Ward number 66 under KMC had 71 parts. Among those, 4 parts were selected by simple random sampling (SRS). Sampling unit of this study was individual aged 18–49 years. Voter list was collected for each part from ward office, and line listing was done for individual aged 18–49 years in each part. Four selected parts were renamed for the study purpose such as Part 41, 56, 68, and 70 as I, II, III, and IV, respectively.

Number of subjects of the defined age group for this study, i.e., 18–49 years in Part I, II, III, and IV was 678, 789, 837, and 992, respectively. All together total adults in the age group 18–49 years were 3296. On the basis of population proportionate to size from each part 84, 97, 103, and 123, subjects were selected using SRS. Total sample size was 407, of which 19 were excluded as they did not come for the blood test and anthropometry during the study. Hence, the final analysis was performed on 388 subjects.

Inclusion criteria

  1. Adults aged 18 years to 49 years living in Ward no: 66 permanently for the past 6 months.


Exclusion criteria

  1. Critically ill subjects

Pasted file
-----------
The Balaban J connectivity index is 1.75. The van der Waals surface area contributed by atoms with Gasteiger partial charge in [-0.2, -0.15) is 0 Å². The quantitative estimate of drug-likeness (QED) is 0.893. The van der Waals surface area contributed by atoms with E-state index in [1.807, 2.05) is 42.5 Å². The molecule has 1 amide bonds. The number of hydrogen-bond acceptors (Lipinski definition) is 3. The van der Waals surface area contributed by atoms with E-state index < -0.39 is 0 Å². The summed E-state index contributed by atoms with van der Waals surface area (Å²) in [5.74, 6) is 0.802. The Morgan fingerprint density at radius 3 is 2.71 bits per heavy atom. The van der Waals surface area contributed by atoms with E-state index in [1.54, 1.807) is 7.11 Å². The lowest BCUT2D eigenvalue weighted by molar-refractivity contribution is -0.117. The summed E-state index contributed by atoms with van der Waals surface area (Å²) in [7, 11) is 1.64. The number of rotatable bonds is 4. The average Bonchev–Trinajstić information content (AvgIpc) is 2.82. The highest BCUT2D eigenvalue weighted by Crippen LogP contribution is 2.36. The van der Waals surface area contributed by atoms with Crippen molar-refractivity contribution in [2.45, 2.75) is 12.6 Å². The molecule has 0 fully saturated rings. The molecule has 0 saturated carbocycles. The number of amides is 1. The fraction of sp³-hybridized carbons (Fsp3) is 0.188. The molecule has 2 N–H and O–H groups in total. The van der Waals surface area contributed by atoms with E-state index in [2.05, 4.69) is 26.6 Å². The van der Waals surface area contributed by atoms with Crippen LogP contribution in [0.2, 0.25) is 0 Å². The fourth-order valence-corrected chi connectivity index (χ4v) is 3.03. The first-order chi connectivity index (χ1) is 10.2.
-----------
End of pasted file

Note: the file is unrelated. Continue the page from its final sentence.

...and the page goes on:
2. Mentally challenged persons
  3. Pregnant/lactating women
  4. Those who did not give informed written consent.


Study technique

Informed written consent of the participants was obtained before starting interview with the schedule. After that, the participants were invited to attend a camp to a nearby club on the next sunday for blood test and anthropometry in empty stomach. Blood collection was done for fasting plasma glucose (FPG), and lipid profile following standard procedure after 12 h of overnight fasting and anthropometry and blood pressure (BP) was measured following standard operating procedure after allowing the participants to take rest for at least 10 min. Two days per week were spent for data collection, and 5–6 participants were interviewed each day.

Operational definition

  1. MetS was diagnosed using the International Diabetes Federation (IDF) 2005[9] criteria which stated that to diagnose Metabolic Syndrome, one must have central obesity: Waist circumference (WC) ≥90 cm (males); WC ≥80 cm (females) (for Asian) along with any two of the following four factors: